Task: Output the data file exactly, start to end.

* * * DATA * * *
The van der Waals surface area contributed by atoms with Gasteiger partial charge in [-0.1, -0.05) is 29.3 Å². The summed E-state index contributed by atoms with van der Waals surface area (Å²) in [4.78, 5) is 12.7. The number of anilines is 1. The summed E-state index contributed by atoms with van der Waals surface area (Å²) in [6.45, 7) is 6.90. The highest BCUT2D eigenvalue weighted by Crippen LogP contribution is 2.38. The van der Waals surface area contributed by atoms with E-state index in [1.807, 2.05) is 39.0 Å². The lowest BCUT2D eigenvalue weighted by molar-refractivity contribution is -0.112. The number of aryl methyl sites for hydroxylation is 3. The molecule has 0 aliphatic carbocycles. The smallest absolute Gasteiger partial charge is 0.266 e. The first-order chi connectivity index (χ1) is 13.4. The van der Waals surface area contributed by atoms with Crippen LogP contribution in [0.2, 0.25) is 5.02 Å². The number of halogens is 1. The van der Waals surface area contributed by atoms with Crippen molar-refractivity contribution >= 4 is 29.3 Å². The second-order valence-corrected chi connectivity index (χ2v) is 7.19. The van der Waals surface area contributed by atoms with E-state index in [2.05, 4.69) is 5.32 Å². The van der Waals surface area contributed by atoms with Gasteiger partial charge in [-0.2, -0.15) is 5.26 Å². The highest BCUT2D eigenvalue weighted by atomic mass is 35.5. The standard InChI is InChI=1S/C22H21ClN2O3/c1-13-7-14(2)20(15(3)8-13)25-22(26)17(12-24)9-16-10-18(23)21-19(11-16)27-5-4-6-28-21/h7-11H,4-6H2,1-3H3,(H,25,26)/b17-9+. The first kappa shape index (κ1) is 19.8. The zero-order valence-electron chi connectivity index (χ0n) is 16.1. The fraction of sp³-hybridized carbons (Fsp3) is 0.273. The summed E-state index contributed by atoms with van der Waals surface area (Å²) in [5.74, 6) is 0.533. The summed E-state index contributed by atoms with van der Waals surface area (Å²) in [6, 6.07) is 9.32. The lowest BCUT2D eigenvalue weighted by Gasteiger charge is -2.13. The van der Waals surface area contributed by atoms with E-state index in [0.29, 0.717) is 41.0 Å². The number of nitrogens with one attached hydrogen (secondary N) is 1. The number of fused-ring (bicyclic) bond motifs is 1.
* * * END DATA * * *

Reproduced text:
The van der Waals surface area contributed by atoms with Gasteiger partial charge in [-0.1, -0.05) is 29.3 Å². The summed E-state index contributed by atoms with van der Waals surface area (Å²) in [4.78, 5) is 12.7. The number of anilines is 1. The summed E-state index contributed by atoms with van der Waals surface area (Å²) in [6.45, 7) is 6.90. The highest BCUT2D eigenvalue weighted by Crippen LogP contribution is 2.38. The van der Waals surface area contributed by atoms with E-state index in [1.807, 2.05) is 39.0 Å². The lowest BCUT2D eigenvalue weighted by molar-refractivity contribution is -0.112. The number of aryl methyl sites for hydroxylation is 3. The molecule has 0 aliphatic carbocycles. The smallest absolute Gasteiger partial charge is 0.266 e. The first-order chi connectivity index (χ1) is 13.4. The van der Waals surface area contributed by atoms with Crippen LogP contribution in [0.2, 0.25) is 5.02 Å². The number of halogens is 1. The van der Waals surface area contributed by atoms with Crippen molar-refractivity contribution >= 4 is 29.3 Å². The second-order valence-corrected chi connectivity index (χ2v) is 7.19. The van der Waals surface area contributed by atoms with E-state index in [2.05, 4.69) is 5.32 Å². The van der Waals surface area contributed by atoms with Gasteiger partial charge in [-0.2, -0.15) is 5.26 Å². The highest BCUT2D eigenvalue weighted by atomic mass is 35.5. The standard InChI is InChI=1S/C22H21ClN2O3/c1-13-7-14(2)20(15(3)8-13)25-22(26)17(12-24)9-16-10-18(23)21-19(11-16)27-5-4-6-28-21/h7-11H,4-6H2,1-3H3,(H,25,26)/b17-9+. The first kappa shape index (κ1) is 19.8. The zero-order valence-electron chi connectivity index (χ0n) is 16.1. The fraction of sp³-hybridized carbons (Fsp3) is 0.273. The summed E-state index contributed by atoms with van der Waals surface area (Å²) in [5.74, 6) is 0.533. The summed E-state index contributed by atoms with van der Waals surface area (Å²) in [6, 6.07) is 9.32. The lowest BCUT2D eigenvalue weighted by Gasteiger charge is -2.13. The van der Waals surface area contributed by atoms with E-state index in [0.29, 0.717) is 41.0 Å². The number of nitrogens with one attached hydrogen (secondary N) is 1. The number of fused-ring (bicyclic) bond motifs is 1.